"Trayvon's death has struck a nerve across the country, raising disturbing questions about the justice system, race relations, gun violence and the "Stand Your Ground" law itself," said Everette Harvey Thompson, Southern Regional Director for Amnesty International. "Many troubling issues have come into focus in this case, including the searing history of violence against minorities in the United States. Only the courts can establish justice. A young man has lost his life and we must have answers and accountability. It is up to the criminal justice system to find out what happened and hold someone accountable if a crime is committed. That determination is now in the hands of the courts."See also AIUSA's earlier post Race Matters for a human rights framing of the issues raised.
A couple of book-related footnotes: Several years back we read Walter Mosley's Easy Rawlin's mystery set in the wake of the Watts Riots, Little Scarlet. Mosley has written a piece for the the Daily Beast on the Trayvon Martin case where he shares his own story of 'walking while black' and riffs from there, poetry slam style,
The crime is an unarmed man-child shot down in the streets of America when the admitted shooter is allowed to walk free. The crime is a nation of possible Florida vacationers who have to march in protest in order to get the tourism-based state to turn its eye toward justice. The crime is a corporate-owned media that picks and chooses among the cases for which it will open the floodgates of national opinion. The crime is the everyday citizen of America in the 21st century using archaic and inaccurate terms such as white and black rather than fellow American. The crime is a broader media that has convinced our citizens that they are in such imminent danger that they feel it necessary to vote for legislation such as Stand Your Ground.And he hasn't even got to the critique of our prison system or our involvement in Afghanistan yet!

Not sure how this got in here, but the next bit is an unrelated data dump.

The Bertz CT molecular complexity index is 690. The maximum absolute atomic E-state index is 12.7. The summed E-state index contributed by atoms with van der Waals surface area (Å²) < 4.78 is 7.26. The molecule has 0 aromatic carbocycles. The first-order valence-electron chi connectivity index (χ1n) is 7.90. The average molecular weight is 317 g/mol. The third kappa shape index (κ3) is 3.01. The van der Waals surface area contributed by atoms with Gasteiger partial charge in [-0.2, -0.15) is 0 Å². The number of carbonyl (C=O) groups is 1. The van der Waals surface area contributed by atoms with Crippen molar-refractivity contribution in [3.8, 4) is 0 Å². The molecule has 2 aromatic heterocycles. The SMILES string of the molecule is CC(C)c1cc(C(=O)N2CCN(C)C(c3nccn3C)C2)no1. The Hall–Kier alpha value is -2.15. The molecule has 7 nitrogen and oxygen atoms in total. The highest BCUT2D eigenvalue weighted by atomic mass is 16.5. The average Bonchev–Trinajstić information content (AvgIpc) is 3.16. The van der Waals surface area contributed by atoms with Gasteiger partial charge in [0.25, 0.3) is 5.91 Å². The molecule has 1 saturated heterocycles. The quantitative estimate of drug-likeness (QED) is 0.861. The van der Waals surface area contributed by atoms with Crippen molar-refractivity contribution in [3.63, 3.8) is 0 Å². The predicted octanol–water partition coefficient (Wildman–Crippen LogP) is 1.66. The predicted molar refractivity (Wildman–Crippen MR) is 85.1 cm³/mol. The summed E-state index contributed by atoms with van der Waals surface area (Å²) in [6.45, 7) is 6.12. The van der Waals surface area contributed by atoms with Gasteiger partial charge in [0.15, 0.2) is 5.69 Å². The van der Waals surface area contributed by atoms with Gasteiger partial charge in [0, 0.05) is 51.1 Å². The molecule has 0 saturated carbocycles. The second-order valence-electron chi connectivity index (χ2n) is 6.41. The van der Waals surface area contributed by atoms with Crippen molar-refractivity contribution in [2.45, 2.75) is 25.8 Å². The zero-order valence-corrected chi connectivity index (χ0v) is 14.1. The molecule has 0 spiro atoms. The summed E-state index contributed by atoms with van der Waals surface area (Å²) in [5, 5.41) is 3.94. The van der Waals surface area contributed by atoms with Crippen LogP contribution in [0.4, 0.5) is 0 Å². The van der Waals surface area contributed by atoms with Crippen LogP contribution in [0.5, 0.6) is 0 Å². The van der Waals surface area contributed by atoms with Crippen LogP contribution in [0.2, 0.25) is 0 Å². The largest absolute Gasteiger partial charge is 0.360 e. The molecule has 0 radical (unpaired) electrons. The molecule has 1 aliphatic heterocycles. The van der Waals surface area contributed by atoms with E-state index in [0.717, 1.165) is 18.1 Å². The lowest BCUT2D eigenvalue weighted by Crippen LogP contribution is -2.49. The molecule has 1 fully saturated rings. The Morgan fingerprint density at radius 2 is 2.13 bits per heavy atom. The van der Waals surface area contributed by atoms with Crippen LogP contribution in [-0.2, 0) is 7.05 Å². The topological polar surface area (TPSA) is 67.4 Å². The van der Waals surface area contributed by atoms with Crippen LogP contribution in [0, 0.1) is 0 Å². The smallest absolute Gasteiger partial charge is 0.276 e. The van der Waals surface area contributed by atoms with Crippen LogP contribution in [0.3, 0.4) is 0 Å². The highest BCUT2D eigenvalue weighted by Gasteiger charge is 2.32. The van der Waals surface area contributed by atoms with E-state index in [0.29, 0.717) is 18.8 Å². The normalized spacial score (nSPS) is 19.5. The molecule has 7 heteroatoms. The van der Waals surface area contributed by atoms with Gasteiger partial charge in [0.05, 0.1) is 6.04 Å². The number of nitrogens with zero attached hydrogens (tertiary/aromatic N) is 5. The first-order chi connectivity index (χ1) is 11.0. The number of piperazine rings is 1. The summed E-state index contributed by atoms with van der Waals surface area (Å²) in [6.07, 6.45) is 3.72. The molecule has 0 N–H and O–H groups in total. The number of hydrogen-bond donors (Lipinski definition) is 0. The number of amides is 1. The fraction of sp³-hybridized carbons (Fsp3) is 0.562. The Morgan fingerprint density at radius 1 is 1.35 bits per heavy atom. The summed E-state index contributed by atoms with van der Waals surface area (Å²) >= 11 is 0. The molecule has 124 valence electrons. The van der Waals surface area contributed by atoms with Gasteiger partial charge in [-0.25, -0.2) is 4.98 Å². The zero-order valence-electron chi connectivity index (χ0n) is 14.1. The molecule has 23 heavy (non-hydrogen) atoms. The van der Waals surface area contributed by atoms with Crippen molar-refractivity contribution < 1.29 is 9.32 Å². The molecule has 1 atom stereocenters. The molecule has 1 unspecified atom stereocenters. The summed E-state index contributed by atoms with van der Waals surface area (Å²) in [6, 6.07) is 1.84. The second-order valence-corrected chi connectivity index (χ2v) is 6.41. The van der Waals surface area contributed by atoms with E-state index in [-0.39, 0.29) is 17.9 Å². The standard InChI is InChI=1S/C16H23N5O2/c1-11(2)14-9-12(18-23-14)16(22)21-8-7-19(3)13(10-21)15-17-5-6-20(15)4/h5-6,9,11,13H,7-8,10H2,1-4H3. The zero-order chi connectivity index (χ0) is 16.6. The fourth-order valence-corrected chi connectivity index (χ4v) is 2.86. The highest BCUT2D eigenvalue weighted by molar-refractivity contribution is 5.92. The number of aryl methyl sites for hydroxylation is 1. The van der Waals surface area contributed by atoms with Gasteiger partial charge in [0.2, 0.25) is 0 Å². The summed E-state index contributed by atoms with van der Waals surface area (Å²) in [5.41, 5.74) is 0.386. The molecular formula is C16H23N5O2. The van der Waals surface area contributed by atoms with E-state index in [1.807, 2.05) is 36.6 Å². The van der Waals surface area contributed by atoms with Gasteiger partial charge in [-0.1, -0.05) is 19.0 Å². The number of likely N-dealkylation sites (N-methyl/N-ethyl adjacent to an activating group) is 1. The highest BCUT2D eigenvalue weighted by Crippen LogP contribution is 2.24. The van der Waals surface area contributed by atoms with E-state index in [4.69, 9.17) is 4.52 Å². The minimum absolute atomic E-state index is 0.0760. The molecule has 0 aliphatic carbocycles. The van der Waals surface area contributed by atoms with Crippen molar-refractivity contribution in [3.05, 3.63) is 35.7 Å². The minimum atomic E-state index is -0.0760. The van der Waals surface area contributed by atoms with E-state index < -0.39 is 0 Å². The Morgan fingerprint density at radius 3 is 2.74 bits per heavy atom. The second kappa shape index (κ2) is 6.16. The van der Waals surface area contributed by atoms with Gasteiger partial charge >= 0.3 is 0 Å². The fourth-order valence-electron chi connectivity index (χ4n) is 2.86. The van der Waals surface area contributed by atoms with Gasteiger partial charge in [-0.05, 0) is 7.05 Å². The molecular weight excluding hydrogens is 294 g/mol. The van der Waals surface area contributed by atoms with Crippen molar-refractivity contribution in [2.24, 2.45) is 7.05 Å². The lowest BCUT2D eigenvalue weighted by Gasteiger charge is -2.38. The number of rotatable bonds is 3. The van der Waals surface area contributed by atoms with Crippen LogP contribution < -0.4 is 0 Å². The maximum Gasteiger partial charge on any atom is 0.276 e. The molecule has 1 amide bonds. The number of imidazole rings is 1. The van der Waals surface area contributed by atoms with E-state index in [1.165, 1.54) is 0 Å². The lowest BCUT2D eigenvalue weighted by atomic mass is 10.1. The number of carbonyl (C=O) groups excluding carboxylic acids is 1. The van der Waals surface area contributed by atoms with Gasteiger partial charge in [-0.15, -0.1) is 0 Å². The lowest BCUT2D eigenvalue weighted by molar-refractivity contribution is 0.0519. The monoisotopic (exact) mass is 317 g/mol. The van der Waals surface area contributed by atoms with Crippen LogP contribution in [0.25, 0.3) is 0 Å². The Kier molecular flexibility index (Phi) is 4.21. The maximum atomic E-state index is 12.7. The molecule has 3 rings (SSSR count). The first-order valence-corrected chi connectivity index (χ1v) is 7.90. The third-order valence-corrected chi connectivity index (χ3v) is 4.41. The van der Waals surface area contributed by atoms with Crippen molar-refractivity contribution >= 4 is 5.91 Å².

The other piece of note to our Loyal Readers also comes from the Daily Beast, about the namesake for the town of Sanford where the shooting took place. We read Adam Hochschild's King Leopold's Ghost so long ago that you may have forgotten that Henry Sanford was a lobbyist for the interests of King Leopold II of Belgium. Michael Daly reminds us,
As recounted in Adam Hochschild’s King Leopold’s Ghost, Sanford mounted what he called a “gastronomic campaign,” supplementing discreet payoffs with lavish feasts as he convinced Congress to officially recognize Leopold II’s claim of the Congo as a colony. Sanford assured the legislators that the king’s primary aim was to “humanize” the people there.In fact, the exploitation of the Congo by the King's rubber barons resulted in millions of lost lives. Sanford also believed that African-Americans should be sent to Africa and proposed subsidies to encourage emigration.
Now that the immediate need for justice has been met and we begin to think about whether this case will have any lasting impact, learning about the town's namesake is another reminder of how difficult it is to confront the ghosts of historical injustice and bring about the kind of systemic change Mosley urges on us.